Talk:Science in the medieval Islamic world

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Al-Farabi is described as a "Persian scholar" by the majority of historians and this is evident and well-documented from his article, also, there's no evidence for Ibn Turk being an ethnic Turk, other people also had "Turk" epithet but weren't ethnic Turks, like Ishaq al-Turk, and no reliable historian described him as an ethnic Turk. -- Kouhi (talk) 17:52, 22 January 2017 (UTC)

And Ali Qushji's ethnicity is also disputed, some sources described him as Persian, others as Turkic. See the article for the sources. -- Kouhi (talk) 18:23, 22 January 2017 (UTC)

You are a Persian nationalist and Persian-centrist. Farabi was a Turk and almost off all historians say Farabi was a Turk. Sources in the middle. Mean of Ibn Turk is Son of Turk. Ibn Turk's ethnicity is undisputed. One, just one source is unavailable that say Ibn Turk was not a Turk in the world. Ninety-nine percent of the historians say that Ali Qushji was Turkic. This is really undisputed. Also saying Turkic about them Avicenna etc. What will these be? (talk) 18:33, 22 January 2017 (UTC)

Please be civil, this is a requirement on talk pages here. The question is what reliable sources say, not what editors believe. Please provide evidence from the best sources here, and we will together consider and assess the evidence and decide what to do. Chiswick Chap (talk) 18:43, 22 January 2017 (UTC)
I see no reason for ethnicity to be mentioned at all. Commonly when refering to an Islamic scientist in another article, no mention is given of their ethnicity. Why not instead list these scientists by time period? FYI, Al-Farabi's ethnicity is disputed.--Kansas Bear (talk) 19:02, 22 January 2017 (UTC)
  • I think the article should focus on scientific fields (mathematics, astronomy, etc), rather than scientists themselves, the title of the article is "Science in the medieval Islamic world", not "Scientists of medieval Islam". In this current form, the article is no different than List of Muslim scholars. But this requires a major rewrite. I opened this section because of IP's edit war, but if we are going to restructure the article, I think the best thing to do is to rewrite it based on scientific fields. -- Kouhi (talk) 19:44, 22 January 2017 (UTC)

If Farabi's ethnicity is disputed, Avicenna, Khwarizmi, Biruni, Hayyan etc. were not certain Persian. Very sources are available about these people's Turkishness.

These sources about Ali Qushji's Turkishness: [1][2]

These sources about Farabi's Turkishness: [3][4][5][6][7][8][9][10] (talk) 19:23, 22 January 2017 (UTC)

Both Kansas Bear and Kouhi see little or no need to talk about ethnicity of scientists; I'd agree that an article on science should pay very little attention to where people came from. I doubt we can reframe the article to avoid mentioning people altogether, but we can certainly refactor it in terms of the sciences that were studied at different times, mentioning who did what when as we do so. If readers need to know a scientist's ethnicity or city of origin, they can go to that scientist's article. Chiswick Chap (talk) 20:01, 22 January 2017 (UTC)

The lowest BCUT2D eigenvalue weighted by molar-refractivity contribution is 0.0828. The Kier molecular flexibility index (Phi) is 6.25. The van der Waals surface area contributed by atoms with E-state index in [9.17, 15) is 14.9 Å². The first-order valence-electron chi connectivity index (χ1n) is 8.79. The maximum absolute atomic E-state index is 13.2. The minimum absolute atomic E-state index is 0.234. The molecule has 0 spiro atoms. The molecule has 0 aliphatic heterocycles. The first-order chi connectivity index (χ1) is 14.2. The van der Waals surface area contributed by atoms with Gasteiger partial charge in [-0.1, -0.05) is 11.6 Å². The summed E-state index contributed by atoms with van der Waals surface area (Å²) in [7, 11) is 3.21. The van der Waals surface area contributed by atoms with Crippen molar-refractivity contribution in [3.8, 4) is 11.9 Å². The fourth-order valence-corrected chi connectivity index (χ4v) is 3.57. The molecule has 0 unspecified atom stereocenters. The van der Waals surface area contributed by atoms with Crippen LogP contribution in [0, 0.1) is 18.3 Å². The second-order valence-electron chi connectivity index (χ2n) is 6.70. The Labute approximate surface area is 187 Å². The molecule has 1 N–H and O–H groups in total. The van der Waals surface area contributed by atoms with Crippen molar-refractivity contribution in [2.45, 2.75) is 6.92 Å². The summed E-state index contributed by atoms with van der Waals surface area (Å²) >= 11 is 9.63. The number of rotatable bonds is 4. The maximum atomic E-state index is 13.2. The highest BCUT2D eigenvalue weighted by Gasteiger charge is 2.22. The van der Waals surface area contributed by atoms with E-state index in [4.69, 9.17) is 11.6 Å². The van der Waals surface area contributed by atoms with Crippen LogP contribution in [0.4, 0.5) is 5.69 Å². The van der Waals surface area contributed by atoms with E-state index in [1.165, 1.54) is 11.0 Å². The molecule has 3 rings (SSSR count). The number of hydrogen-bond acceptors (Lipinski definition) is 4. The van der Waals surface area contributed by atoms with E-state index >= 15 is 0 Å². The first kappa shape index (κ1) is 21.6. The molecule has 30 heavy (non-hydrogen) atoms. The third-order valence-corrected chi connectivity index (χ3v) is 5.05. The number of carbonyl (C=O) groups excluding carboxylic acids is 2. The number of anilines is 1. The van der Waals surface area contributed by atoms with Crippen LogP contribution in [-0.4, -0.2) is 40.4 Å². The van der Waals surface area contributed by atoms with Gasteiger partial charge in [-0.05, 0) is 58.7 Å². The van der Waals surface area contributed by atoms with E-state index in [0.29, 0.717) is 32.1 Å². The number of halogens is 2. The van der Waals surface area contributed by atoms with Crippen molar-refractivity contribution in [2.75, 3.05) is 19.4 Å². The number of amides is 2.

I agree, along with each scientific(mathematics, astronomy, etc) field be in chronological order. :) --Kansas Bear (talk) 20:07, 22 January 2017 (UTC)

Even if the ethnicity of the scientists is not to be written, must add Turks to this sentence: Scientists within the Muslim-ruled areas had diverse ethnic backgrounds & included Arabs, Persians, Assyrians, Kurds and Egyptians. (talk) 20:32, 22 January 2017 (UTC)

Since that statement has proven to be contentious, and we seem to be coming to the view that we would be better off not mentioning ethnicity at all in the article, that sentence would be the first thing we'd delete. But let's wait and see what other editors feel about the matter. Chiswick Chap (talk) 20:33, 22 January 2017 (UTC)
Well, since it has gone quiet I am restructuring the article, removing discussion of where people came from and what ethnicity or religion they had, to focus on the science that was done in the medieval Islamic world. This will take time so I have created empty sections for the sciences involved. Chiswick Chap (talk) 09:33, 23 January 2017 (UTC)

  1. ^ Siddiqi, Amir Hasan (1970), Cultural centres of Islam, Jamiyat-ul-Falah Publications, p. 90, Among them, a Turk from Central Asia, Ali Kuscu, was one of the finest mathematicians and astronomers of his epoch 
  2. ^ "During the fifteenth century this method of representing decimal fractions came to be known outside the Islamic world as the Turkish method, after a Turkish colleague of al-Kashi, known as Ali Qushji, who provided an explanation." Joseph, George Gheverghese (2010) The crest of the peacock: non-European roots of mathematics Princeton University Press, p. 469. ISBN 0-691-13526-6, ISBN 978-0-691-13526-7
  3. ^ Ateş 1990, p. 11
  4. ^
  5. ^ B.G. Gafurov, Central Asia:Pre-Historic to Pre-Modern Times, (Shipra Publications, 2005), 124; "Abu Nasr Farabi hailed from around ancient Farabi which was situated on the bank of Syr Daria and was the son of a Turk military commander".
  6. ^ Will Durant, The Age of Faith, (Simon and Schuster, 1950), 253.
  7. ^ Nicholas Rescher, Al-Farabi's Short Commentary on Aristotle's Prior Analytics, University of Pittsburgh Pre, 1963, p.11, Online Edition.
  8. ^ Antony Black, The History of Islamic Political Thought: From the Prophet to the Present, Routledge, p. 61, Online Edition
  9. ^ James Hastings, Encyclopedia of Religion and Ethics, Kessinger Publishing, Vol. 10, p.757, Online Edition
  10. ^ * edited by Ted Honderich. (1995). The Oxford companion to philosophy. Oxford: Oxford University Press. pp. 269. ISBN 0-19-866132-0 "Of Turki origin, al-Farabi studied under Christian thinkers"